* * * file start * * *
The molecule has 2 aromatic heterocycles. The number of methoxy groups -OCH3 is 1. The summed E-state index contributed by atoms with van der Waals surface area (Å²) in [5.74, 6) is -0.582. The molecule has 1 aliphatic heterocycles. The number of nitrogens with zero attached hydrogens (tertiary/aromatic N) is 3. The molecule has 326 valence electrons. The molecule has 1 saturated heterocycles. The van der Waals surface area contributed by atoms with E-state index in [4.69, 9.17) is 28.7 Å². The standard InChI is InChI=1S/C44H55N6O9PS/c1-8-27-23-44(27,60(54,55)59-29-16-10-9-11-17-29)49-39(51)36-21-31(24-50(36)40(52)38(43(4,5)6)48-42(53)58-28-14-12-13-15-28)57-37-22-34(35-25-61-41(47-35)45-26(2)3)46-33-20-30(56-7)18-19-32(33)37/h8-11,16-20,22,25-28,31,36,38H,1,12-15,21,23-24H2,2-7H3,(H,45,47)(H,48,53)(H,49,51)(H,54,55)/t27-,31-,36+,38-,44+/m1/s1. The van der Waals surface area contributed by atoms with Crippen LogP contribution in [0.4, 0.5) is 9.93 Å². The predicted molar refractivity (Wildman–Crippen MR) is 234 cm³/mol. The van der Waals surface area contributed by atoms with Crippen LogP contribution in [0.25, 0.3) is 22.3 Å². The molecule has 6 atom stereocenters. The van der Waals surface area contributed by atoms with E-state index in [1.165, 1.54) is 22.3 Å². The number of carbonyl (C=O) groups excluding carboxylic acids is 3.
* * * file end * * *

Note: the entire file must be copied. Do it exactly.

The molecule has 2 aromatic heterocycles. The number of methoxy groups -OCH3 is 1. The summed E-state index contributed by atoms with van der Waals surface area (Å²) in [5.74, 6) is -0.582. The molecule has 1 aliphatic heterocycles. The number of nitrogens with zero attached hydrogens (tertiary/aromatic N) is 3. The molecule has 326 valence electrons. The molecule has 1 saturated heterocycles. The van der Waals surface area contributed by atoms with E-state index in [4.69, 9.17) is 28.7 Å². The standard InChI is InChI=1S/C44H55N6O9PS/c1-8-27-23-44(27,60(54,55)59-29-16-10-9-11-17-29)49-39(51)36-21-31(24-50(36)40(52)38(43(4,5)6)48-42(53)58-28-14-12-13-15-28)57-37-22-34(35-25-61-41(47-35)45-26(2)3)46-33-20-30(56-7)18-19-32(33)37/h8-11,16-20,22,25-28,31,36,38H,1,12-15,21,23-24H2,2-7H3,(H,45,47)(H,48,53)(H,49,51)(H,54,55)/t27-,31-,36+,38-,44+/m1/s1. The van der Waals surface area contributed by atoms with Crippen LogP contribution in [0.4, 0.5) is 9.93 Å². The predicted molar refractivity (Wildman–Crippen MR) is 234 cm³/mol. The van der Waals surface area contributed by atoms with Crippen LogP contribution in [0.25, 0.3) is 22.3 Å². The molecule has 6 atom stereocenters. The van der Waals surface area contributed by atoms with E-state index in [1.165, 1.54) is 22.3 Å². The number of carbonyl (C=O) groups excluding carboxylic acids is 3.